Board directors had another tough year in charting the course for publicly traded US hotel companies. Although the industry had some performance improvements, excess debt, capital constraints and political unrest continue to put a damper on quick improvements. It also appears that Congress and the SEC are focused on the financial industry and alternative investment vehicles such as hedge funds for the time being. Public hotel companies may have some breathing room but shareholder activism is still at a fever pitch.
In the 12th annual study of US hotel company board performance, Starwood Hotels & Resorts overtook previous winners Host Hotels and Morgans to win the top spot. Starwood is a past winner of our top performer award and has consistently been at the top of our list. This year we surveyed twenty-nine companies, down from thirty-one last year. View all the results here. As in past surveys we ranked companies in four key areas of corporate governance:
- Size, makeup and independence of the board;
- Committee structure, number of meetings and effectiveness;
- Extent of insider participation and related transactions;
- Pay-for-Performance models for board and executive pay.
Size & Makeup
Experts agree that a well devised board has between five and eleven members, with a preference for an odd number. In addition, top performing boards should have an outside Chairman and a super majority of outside directors. These requirements make for solid checks and balances. Only four companies including Starwood meet these simple requirements. The straightforward reason for low scores in this area is too many insiders on the hotel boards. It is time for hotel companies to bring in talent from outside and stop being so insular. It was notable that twelve companies designated a Lead Director, where inside Chairmen were present; a noticeable step in the right direction.
SEC requirements now demand that the following committees must exist:
- Audit: with a designated expert
- Compensation: with new reporting requirements
- Governance: with existing requirements
- Nominating: with new regulations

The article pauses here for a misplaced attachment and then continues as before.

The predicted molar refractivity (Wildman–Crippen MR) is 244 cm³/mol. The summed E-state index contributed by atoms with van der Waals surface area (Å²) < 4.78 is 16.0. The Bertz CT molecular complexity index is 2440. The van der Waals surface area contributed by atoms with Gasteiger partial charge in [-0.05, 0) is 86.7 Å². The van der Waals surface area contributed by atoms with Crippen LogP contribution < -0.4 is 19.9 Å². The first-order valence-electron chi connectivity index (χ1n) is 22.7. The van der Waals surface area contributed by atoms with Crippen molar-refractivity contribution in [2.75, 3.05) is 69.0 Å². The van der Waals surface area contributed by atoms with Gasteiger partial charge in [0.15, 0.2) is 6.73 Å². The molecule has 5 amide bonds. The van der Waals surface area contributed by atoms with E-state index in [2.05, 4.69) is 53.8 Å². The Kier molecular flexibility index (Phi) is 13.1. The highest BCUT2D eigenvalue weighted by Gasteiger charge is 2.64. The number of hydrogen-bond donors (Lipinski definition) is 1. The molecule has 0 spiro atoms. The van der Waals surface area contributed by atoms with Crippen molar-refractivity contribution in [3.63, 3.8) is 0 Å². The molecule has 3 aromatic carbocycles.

Audit and Compensation committees get the most attention from regulators and shareholders alike. Financial scandals and excessive pay have demanded a higher degree of expertise in these disciplines. From our analysis, it was clear that hotel boards are now more engaged in strategic planning and met twice as many times as they did in 2000. Seven companies had perfect scores in committee structure, compared with zero companies ten years ago.
Insider Participation & Related Transactions
It appears that the classic insider participation (you sit on my board and I sit on your board) is a thing of the past. With that said, sixteen of the twenty-nine companies had some form of related transaction or a board member collecting additional fees from the company. We will continue to let shareholders make a decision on the possible conflict of interest but more disclosure is necessary in our view.
The overall scores in executive pay have improved dramatically over the last decade and a testament to shareholder intervention. We have been one of the more vocal proponents of rational short and long-term incentive programs and the industry has listened. Eleven companies had a nine or a perfect ten in this area, with Host, LaSalle and Ashford leading the way. It is clear that executives and shareholders are having meaningful dialogue on appropriate metrics for incentives.
I predict that board performance will continue to improve in the coming years and that a new crop of board directors are looking at their responsibilities in a new way. Boards are becoming more engaged in the strategic planning and risk management process. The boards that I am involved with are also spending much more time discussing crisis management, succession planning, performance management and shareholder communication. I highly recommend reading “Owning Up” by Ram Charan if you are interested in improving the board you sit on.